by Ethan Mack
Dear Pro-Life Movement,
First of all, thank you! Thank you for all that you have done. Thank you for all the pro-life legislation that has been passed over the last three years. Thank you for all the mothers who have received loving care in pregnancy help centers. Thank you for all the children who have been saved. And thank you most importantly for bearing witness to those who have no power to defend themselves.
This letter is not meant in any way to demean the pro-life mission or accomplishments. On the contrary, I find myself quite in line with the former and proud of the latter. Rather, I hope to offer a constructive critique of some of pro-life methods and in particular, the practice of using gory, bloody images of dismembered children.
I know that these images depict the truth. Pro-choicers have long said that these images are all fake and I do not believe that for a second. The hard reality is that abortion is not clean. It is not sterile. It is violent, gruesome, and bloody. I'm not by any means suggesting that pro-lifers should brush this reality under the rug like the rest of the “civilized” world. It is important that the pro-life movement show the violence of abortion to those who look the other way. The question is whether or not large posters with bloody images is the best method of accomplishing this task. I don't think it is just or prudent to thrust these violent images upon those we aim to convert.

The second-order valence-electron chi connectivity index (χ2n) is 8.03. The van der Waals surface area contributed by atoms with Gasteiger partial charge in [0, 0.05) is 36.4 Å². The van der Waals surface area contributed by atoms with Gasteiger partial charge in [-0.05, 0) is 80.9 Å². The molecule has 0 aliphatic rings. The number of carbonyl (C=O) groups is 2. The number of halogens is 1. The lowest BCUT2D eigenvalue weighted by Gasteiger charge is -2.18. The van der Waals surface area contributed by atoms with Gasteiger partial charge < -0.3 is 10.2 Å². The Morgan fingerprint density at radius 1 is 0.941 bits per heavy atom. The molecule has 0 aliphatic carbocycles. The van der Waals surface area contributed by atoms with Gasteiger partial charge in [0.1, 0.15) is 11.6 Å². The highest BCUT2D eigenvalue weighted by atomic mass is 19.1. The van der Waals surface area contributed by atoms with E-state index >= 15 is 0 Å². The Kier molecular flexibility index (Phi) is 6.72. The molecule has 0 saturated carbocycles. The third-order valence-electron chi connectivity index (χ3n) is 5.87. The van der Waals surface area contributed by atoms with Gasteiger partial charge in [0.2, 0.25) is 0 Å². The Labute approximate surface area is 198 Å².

The ultimate goal of the pro-life movement is not passing pro-life legislation, constructing pregnancy resources centers, or even overturning Roe v. Wade. The ultimate goal of the pro-life movement is conversion. Everything else is secondary to this. Overturning Roe v. Wade will mean nothing if our culture is not radically converted from a culture of death to a culture of life. Conversion is not something you can simply demand of someone. Conversion is something that takes time. In Christian tradition, for every saint like St. Paul who was converted by an immediate act of extraordinary grace, there are thousands like St. Augustine who converted over a lifetime. In our mission to convert our culture to culture of life, we need to recognize that it will take a great deal of time. This should not be a cause of despair or frustration. For us, time might be important, but it means little to nothing for God. He doesn't care if the sinner is converted after a day, or after 40 years after. The destination is all that really matters to Him. Thus, our task is not to smash the other over the head with the truth, but rather to offer a gentle push in the right direction. Even if that “push” takes a lifetime to come to fruition, it will have been worth it. A post-abortion woman who sees a screaming pro-lifer with a bloody sign might become pro-life on the spot, or (more likely) they will become hardened in the belief that they did the right thing. On the other hand, if the same woman sees a pro-lifer silently praying the rosary outside planned parenthood, she might pay it no mind or she might pause for a second and think, “Why is this person kneeling on the cold, hard ground? Don't they have better things to do? Don't they have a job and family?” They might dismiss the pro-lifer for simply being a crazy loon at first, but who knows what effect such an experience could have on a person a year later, or even 30 years later. If we were to take a Pascal's wager approach to the problem, the second senario is clearly preferable. The first option may result in an immediate conversion, or it will make conversion a near impossibility. However, the possible that could be brought about does not balance with the possible evil. In the end, it is simply not worth it.